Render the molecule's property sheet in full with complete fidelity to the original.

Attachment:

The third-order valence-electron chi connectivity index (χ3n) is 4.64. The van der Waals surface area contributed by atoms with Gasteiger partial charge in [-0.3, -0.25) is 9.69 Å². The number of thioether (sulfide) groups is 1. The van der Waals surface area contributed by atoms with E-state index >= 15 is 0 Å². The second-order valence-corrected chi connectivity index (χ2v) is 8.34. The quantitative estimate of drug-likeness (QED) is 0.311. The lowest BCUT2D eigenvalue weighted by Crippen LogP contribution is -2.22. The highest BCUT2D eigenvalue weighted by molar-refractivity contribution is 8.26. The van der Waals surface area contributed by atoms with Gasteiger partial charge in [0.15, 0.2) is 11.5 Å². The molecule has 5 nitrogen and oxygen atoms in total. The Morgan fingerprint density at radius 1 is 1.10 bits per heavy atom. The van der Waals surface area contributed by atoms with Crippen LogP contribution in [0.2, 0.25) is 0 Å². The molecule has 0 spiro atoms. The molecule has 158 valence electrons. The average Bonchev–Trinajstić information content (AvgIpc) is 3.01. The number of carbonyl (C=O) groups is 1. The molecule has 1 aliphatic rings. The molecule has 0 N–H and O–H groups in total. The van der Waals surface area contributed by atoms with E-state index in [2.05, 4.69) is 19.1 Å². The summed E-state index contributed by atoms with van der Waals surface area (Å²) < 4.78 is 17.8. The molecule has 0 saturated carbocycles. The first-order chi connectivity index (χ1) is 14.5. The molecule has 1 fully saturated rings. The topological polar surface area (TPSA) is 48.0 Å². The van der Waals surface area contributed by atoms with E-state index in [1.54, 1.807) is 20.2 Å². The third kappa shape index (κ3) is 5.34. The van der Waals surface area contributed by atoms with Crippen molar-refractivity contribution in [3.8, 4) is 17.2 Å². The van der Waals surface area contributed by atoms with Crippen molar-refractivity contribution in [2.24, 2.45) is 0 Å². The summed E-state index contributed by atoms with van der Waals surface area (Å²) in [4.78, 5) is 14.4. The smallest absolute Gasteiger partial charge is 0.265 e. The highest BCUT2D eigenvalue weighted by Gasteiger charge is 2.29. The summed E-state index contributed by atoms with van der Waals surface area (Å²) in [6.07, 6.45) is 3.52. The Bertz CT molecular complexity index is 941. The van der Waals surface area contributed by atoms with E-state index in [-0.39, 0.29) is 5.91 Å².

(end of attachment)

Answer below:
The third-order valence-electron chi connectivity index (χ3n) is 4.64. The van der Waals surface area contributed by atoms with Gasteiger partial charge in [-0.3, -0.25) is 9.69 Å². The number of thioether (sulfide) groups is 1. The van der Waals surface area contributed by atoms with E-state index >= 15 is 0 Å². The second-order valence-corrected chi connectivity index (χ2v) is 8.34. The quantitative estimate of drug-likeness (QED) is 0.311. The lowest BCUT2D eigenvalue weighted by Crippen LogP contribution is -2.22. The highest BCUT2D eigenvalue weighted by molar-refractivity contribution is 8.26. The van der Waals surface area contributed by atoms with Gasteiger partial charge in [0.15, 0.2) is 11.5 Å². The molecule has 5 nitrogen and oxygen atoms in total. The Morgan fingerprint density at radius 1 is 1.10 bits per heavy atom. The van der Waals surface area contributed by atoms with Crippen LogP contribution in [0.2, 0.25) is 0 Å². The molecule has 0 spiro atoms. The molecule has 158 valence electrons. The average Bonchev–Trinajstić information content (AvgIpc) is 3.01. The number of carbonyl (C=O) groups is 1. The molecule has 1 aliphatic rings. The molecule has 0 N–H and O–H groups in total. The van der Waals surface area contributed by atoms with E-state index in [2.05, 4.69) is 19.1 Å². The summed E-state index contributed by atoms with van der Waals surface area (Å²) < 4.78 is 17.8. The molecule has 0 saturated carbocycles. The first-order chi connectivity index (χ1) is 14.5. The molecule has 1 fully saturated rings. The topological polar surface area (TPSA) is 48.0 Å². The van der Waals surface area contributed by atoms with E-state index in [1.54, 1.807) is 20.2 Å². The third kappa shape index (κ3) is 5.34. The van der Waals surface area contributed by atoms with Crippen molar-refractivity contribution in [3.8, 4) is 17.2 Å². The van der Waals surface area contributed by atoms with Crippen molar-refractivity contribution in [2.24, 2.45) is 0 Å². The summed E-state index contributed by atoms with van der Waals surface area (Å²) in [4.78, 5) is 14.4. The smallest absolute Gasteiger partial charge is 0.265 e. The highest BCUT2D eigenvalue weighted by Gasteiger charge is 2.29. The summed E-state index contributed by atoms with van der Waals surface area (Å²) in [6.07, 6.45) is 3.52. The Bertz CT molecular complexity index is 941. The van der Waals surface area contributed by atoms with E-state index in [-0.39, 0.29) is 5.91 Å².